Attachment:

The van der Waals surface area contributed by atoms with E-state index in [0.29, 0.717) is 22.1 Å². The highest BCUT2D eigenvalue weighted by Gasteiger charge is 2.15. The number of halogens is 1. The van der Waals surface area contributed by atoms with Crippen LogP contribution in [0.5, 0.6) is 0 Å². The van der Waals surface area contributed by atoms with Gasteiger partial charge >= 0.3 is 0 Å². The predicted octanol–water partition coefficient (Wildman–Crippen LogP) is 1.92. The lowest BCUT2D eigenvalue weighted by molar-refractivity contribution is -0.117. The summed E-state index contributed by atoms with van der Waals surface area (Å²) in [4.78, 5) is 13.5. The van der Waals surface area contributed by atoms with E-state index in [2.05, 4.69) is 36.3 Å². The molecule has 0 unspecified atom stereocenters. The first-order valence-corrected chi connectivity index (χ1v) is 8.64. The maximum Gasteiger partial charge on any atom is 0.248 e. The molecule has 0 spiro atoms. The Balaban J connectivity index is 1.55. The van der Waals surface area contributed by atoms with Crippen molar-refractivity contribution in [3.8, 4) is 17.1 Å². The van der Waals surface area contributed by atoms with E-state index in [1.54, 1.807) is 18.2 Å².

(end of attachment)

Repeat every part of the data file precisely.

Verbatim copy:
The van der Waals surface area contributed by atoms with E-state index in [0.29, 0.717) is 22.1 Å². The highest BCUT2D eigenvalue weighted by Gasteiger charge is 2.15. The number of halogens is 1. The van der Waals surface area contributed by atoms with Crippen LogP contribution in [0.5, 0.6) is 0 Å². The van der Waals surface area contributed by atoms with Gasteiger partial charge >= 0.3 is 0 Å². The predicted octanol–water partition coefficient (Wildman–Crippen LogP) is 1.92. The lowest BCUT2D eigenvalue weighted by molar-refractivity contribution is -0.117. The summed E-state index contributed by atoms with van der Waals surface area (Å²) in [4.78, 5) is 13.5. The van der Waals surface area contributed by atoms with E-state index in [2.05, 4.69) is 36.3 Å². The molecule has 0 unspecified atom stereocenters. The first-order valence-corrected chi connectivity index (χ1v) is 8.64. The maximum Gasteiger partial charge on any atom is 0.248 e. The molecule has 0 spiro atoms. The Balaban J connectivity index is 1.55. The van der Waals surface area contributed by atoms with Crippen molar-refractivity contribution in [3.8, 4) is 17.1 Å². The van der Waals surface area contributed by atoms with E-state index in [1.54, 1.807) is 18.2 Å².